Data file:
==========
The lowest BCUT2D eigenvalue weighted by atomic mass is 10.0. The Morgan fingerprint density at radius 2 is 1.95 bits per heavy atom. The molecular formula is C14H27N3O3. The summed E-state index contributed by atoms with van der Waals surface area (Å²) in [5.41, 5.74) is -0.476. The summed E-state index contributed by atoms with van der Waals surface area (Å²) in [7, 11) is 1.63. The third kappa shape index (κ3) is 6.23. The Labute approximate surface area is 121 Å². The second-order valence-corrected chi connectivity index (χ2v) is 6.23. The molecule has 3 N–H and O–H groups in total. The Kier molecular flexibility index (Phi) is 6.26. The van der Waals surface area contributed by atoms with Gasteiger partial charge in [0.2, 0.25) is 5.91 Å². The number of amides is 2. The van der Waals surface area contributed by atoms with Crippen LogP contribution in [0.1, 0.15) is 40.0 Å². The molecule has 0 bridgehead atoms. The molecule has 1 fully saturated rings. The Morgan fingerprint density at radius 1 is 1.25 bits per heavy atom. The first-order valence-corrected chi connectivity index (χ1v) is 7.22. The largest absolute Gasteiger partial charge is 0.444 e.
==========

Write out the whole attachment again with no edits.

The lowest BCUT2D eigenvalue weighted by atomic mass is 10.0. The Morgan fingerprint density at radius 2 is 1.95 bits per heavy atom. The molecular formula is C14H27N3O3. The summed E-state index contributed by atoms with van der Waals surface area (Å²) in [5.41, 5.74) is -0.476. The summed E-state index contributed by atoms with van der Waals surface area (Å²) in [7, 11) is 1.63. The third kappa shape index (κ3) is 6.23. The Labute approximate surface area is 121 Å². The second-order valence-corrected chi connectivity index (χ2v) is 6.23. The molecule has 3 N–H and O–H groups in total. The Kier molecular flexibility index (Phi) is 6.26. The van der Waals surface area contributed by atoms with Gasteiger partial charge in [0.2, 0.25) is 5.91 Å². The number of amides is 2. The van der Waals surface area contributed by atoms with Crippen LogP contribution in [0.1, 0.15) is 40.0 Å². The molecule has 0 bridgehead atoms. The molecule has 1 fully saturated rings. The Morgan fingerprint density at radius 1 is 1.25 bits per heavy atom. The first-order valence-corrected chi connectivity index (χ1v) is 7.22. The largest absolute Gasteiger partial charge is 0.444 e.